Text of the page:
Jean Antonucci

  • 3.  RE: eClinical works and making this work

    Posted 04-20-2018 05:39
    see more pts.

    really. I see this notion on here often. that we want to spend long appointments with every pt, then we wonder why our income is low.  Imho, not every pt wants to see you for 30min or more.  Many want you to take care of their sick kid or UTI or physical, and get out, in 5 minutes if they can. Streamline your workflow to allow this, and folks walk in unscheduled and/or create some shorter time slots. it doesn't feel as much like a hamster wheel when you own the cage. just my 2 cents.

    PJ Parmar

  • 4.  RE: eClinical works and making this work

    Posted 04-22-2018 14:07
    I think PJ makes a good point.  I knew a guy that started his own practice in Southern Illinois in a small town with no doc.  There was a lot of Medicaid and uninsured but he didn't care- he took all the plans and worked a sliding scale for those w/o insurance.  He got a place with 6 exam rooms and hired an MA for each one.  They would fill out the note (paper), essentially serving as a scribe, but also calling in scripts and arranging referrals and tests.  Generally patients were kept to one problem per visit, but he always got them in the day they called, and he followed his patients at the nearest hospital.  He never called anyone with test results; they had to come back for another visit.  I think he often saw 50-60 patients per day.  He hired a biller who did a good job managing the accounts receivable.  This style obviously involves some compromises, but the folks in the town liked him, and he was fond of boasting that he rarely went home later than 5pm.  He made a lot of money.  His practice was one of the bigger businesses in town.

    So he made it work by going 'all in' on the volume model.  He had the support staff and processes to make it work.  The problem with the volume model is the middle ground where most practices exist.  The doc is seeing about 25 pts/day without adequate support and poor processes.  In this situation everyone is miserable and outcomes are poor.  In my experience making small changes in the number of patients one sees can require big changes in practice structure.  Otherwise the doctor just works a lot harder for the extra income.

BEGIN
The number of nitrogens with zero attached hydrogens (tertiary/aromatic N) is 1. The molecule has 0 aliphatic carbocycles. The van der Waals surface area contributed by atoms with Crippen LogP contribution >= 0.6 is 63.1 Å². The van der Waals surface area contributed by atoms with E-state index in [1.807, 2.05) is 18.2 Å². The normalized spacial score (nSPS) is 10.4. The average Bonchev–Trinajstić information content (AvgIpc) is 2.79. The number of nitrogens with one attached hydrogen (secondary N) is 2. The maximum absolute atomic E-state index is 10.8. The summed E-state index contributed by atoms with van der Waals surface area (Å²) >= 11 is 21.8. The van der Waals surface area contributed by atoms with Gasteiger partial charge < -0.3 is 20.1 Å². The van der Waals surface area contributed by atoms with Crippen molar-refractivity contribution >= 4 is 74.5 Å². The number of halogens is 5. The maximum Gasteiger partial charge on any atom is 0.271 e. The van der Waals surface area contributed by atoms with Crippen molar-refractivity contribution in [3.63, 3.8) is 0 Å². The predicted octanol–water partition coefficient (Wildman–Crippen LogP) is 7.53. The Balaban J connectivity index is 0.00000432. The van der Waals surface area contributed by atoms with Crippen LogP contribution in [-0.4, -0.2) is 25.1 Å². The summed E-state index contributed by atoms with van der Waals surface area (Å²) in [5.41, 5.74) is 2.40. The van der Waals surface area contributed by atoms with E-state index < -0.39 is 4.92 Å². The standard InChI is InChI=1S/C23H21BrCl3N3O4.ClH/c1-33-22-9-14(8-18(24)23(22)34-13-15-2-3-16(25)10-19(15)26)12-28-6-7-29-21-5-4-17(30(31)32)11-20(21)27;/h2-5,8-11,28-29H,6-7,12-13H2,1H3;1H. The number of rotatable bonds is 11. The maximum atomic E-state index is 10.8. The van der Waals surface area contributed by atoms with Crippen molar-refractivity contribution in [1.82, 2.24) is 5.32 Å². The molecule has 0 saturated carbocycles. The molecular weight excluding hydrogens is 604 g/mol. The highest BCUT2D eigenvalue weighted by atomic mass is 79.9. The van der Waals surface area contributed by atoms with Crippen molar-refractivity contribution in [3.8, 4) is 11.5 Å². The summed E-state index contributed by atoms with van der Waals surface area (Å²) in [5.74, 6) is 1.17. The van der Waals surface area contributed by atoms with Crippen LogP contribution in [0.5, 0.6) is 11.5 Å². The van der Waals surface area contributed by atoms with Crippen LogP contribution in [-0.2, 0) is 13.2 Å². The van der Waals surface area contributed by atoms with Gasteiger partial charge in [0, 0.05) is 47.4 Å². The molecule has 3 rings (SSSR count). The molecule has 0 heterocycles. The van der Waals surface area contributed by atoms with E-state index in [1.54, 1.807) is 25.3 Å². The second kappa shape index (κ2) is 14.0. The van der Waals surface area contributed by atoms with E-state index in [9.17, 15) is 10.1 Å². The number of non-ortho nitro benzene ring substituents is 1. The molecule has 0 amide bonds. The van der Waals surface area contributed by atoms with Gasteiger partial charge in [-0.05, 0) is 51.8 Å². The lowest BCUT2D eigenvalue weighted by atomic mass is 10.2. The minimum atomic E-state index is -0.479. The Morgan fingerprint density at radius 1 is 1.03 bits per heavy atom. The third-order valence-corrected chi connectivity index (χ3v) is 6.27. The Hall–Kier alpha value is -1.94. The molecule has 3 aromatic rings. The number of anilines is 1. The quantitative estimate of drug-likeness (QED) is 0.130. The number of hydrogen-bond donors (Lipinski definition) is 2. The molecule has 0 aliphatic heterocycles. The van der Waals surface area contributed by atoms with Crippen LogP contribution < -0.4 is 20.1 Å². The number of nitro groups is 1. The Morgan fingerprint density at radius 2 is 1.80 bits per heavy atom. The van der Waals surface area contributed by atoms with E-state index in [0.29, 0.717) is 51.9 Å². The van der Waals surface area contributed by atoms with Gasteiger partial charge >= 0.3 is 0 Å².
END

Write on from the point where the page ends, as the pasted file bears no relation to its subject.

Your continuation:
• 5.  RE: eClinical works and making this work

    Posted 04-23-2018 12:28
    We have had some success with designated times on the schedule for quick/easy/acute visits.  This gives us time for more complicated patients and I am not twiddling my thumbs for 25 minutes after a stable ADHD f/u.  I indicate on discharge paperwork which patients should be scheduled on the "high volume clinic". More often than not it works well. Occasionally everyone shows up and the front desk schedules a complicated hospital discharge follow up, and I get pretty far behind.  To some extent I agree with PJ, most days this turns out to be my most enjoyable session of the week, which I did not expect.  Spending 30-45 minutes with a patient who is complicated or has 5 complaints can sometimes be just as exhausting as seeing 2-3 straight forward patients in the same amount of time.